The district court found similarities between AFTRA and this case. It explained that McKeown “owed the Fund a separate and distinct duty under Illinois tort law not to misrepresent that she had access to test results that revealed her psychological impairment.” For this reason, the court concluded that Sun Life’s fraud claim is not preempted by ERISA.
With respect to whether Sun Life pleads certain elements of fraudulent misrepresentation and fraudulent concealment, the court set forth the requirements for each claim.
A fraudulent misrepresentation claim under Illinois law requires:
(1) a false statement of material fact, (2) knowledge or belief of the falsity by the party making it, (3) intention to induce the other party to act, (4) action by the other party in reliance on the truth of the statements, and (5) damage to the other party resulting from such reliance.
A fraudulent concealment claim under Illinois law requires:
(1) the concealment of a material fact; (2) the concealment was intended to induce a false belief, under circumstances creating a duty to speak; (3) the innocent party could not have discovered the truth through a reasonable inquiry or inspection, or was prevented from making a reasonable inquiry or inspection, and relied upon the silence as a representation that the fact did not exist; (4) the concealed information was such that the injured party would have acted differently had he been aware of it; and (5) that reliance by the person from whom the fact was concealed led to his injury.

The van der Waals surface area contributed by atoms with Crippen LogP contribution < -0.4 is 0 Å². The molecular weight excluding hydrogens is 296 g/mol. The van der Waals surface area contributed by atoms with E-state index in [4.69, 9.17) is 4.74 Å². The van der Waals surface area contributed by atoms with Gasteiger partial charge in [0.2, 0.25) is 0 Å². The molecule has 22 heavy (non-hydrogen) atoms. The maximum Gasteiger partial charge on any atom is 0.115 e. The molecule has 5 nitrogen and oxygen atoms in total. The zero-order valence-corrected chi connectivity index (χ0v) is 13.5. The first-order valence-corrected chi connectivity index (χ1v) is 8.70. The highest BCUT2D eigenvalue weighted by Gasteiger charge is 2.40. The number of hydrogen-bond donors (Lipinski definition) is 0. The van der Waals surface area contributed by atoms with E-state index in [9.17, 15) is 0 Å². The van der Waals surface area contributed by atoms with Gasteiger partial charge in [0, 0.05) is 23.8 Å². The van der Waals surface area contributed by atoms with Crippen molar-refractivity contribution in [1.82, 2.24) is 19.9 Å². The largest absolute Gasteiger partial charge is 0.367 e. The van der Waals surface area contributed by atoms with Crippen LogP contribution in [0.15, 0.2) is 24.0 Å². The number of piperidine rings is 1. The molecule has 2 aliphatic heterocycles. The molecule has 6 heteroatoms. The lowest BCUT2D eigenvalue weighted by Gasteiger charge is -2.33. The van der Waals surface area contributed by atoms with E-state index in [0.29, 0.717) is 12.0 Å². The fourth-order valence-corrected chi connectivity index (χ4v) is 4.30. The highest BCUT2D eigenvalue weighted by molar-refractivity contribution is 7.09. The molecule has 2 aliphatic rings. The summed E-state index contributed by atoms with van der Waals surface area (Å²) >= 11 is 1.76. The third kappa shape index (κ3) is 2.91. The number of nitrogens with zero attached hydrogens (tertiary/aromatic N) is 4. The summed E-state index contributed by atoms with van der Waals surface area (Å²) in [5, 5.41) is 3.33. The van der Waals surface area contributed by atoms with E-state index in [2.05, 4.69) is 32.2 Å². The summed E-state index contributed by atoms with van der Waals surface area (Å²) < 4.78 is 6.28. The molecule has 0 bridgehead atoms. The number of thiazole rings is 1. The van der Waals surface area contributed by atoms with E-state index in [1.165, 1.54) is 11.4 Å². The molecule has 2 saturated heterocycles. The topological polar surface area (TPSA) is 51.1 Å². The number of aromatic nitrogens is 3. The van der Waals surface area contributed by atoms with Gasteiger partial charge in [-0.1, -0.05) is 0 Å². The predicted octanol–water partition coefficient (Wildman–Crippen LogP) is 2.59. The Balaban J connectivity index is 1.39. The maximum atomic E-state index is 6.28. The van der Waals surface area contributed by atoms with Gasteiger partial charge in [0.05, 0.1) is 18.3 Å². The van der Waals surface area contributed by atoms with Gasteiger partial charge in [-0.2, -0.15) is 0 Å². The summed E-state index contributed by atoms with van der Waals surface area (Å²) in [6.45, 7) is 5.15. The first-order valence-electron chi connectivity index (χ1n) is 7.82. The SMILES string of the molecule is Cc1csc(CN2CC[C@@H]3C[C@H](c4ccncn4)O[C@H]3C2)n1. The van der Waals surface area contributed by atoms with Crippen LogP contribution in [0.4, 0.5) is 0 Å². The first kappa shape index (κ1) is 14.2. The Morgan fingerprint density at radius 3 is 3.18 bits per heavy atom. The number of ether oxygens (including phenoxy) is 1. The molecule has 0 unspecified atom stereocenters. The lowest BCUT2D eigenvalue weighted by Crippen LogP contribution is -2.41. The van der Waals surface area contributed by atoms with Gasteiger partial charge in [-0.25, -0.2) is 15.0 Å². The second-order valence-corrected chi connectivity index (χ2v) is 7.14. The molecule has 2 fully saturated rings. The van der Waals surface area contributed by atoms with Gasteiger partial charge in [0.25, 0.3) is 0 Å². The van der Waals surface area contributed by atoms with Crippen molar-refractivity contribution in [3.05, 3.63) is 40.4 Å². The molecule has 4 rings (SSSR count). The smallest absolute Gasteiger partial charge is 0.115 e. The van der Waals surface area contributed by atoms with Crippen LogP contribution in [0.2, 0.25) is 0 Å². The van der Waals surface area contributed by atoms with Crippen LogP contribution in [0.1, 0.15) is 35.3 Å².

McKeown argued that Sun Life failed to allege reliance and damages. With respect to reliance, Sun Life was aware of McKeown’s psychological disability before the remand of this action, and it cannot claim it was deceived after remand. Sun Life responded that it is only seeking expenses incurred in 2014 and 2015 in the initial review of McKeown’s claim, including the costs of “retaining a neuropsychologist and paying employees to review her incomplete psychological records.” The court found that this sufficiently alleges reliance.
With respect to damages, the court agreed with McKeown that Sun Life’s allegation of damages in the form of attorneys’ fees and costs that it incurred to defend the action prior to remand does not satisfy the injury element to support a fraud claim under Illinois law. There is no support for the position that attorneys’ fees are damages when they are incurred prior to the discovery of the fraud. The court granted McKeown’s motion to dismiss the fraudulent misrepresentation and fraudulent concealment counterclaim on this ground.
In sum, the court determined that Sun Life may pursue these claims only with respect to expenses it incurred to review McKeown’s psychological history prior to remand, but it cannot seek damages in the form of attorneys’ fees and costs incurred in this litigation or any claims-processing expenses after remand.
What is curious about Sun Life’s tactic in this case is that Sun Life could have obtained the SSA file on its own. Insurers routinely request that claimants sign authorizations allowing them to obtain a copy of the SSA file. It is unclear from the opinion what efforts Sun Life made to obtain the SSA file beyond asking McKeown’s attorneys to get it for Sun Life. While the fraud claim is permitted to proceed, it will be interesting to see whether Sun Life can actually prevail on the merits of the claim.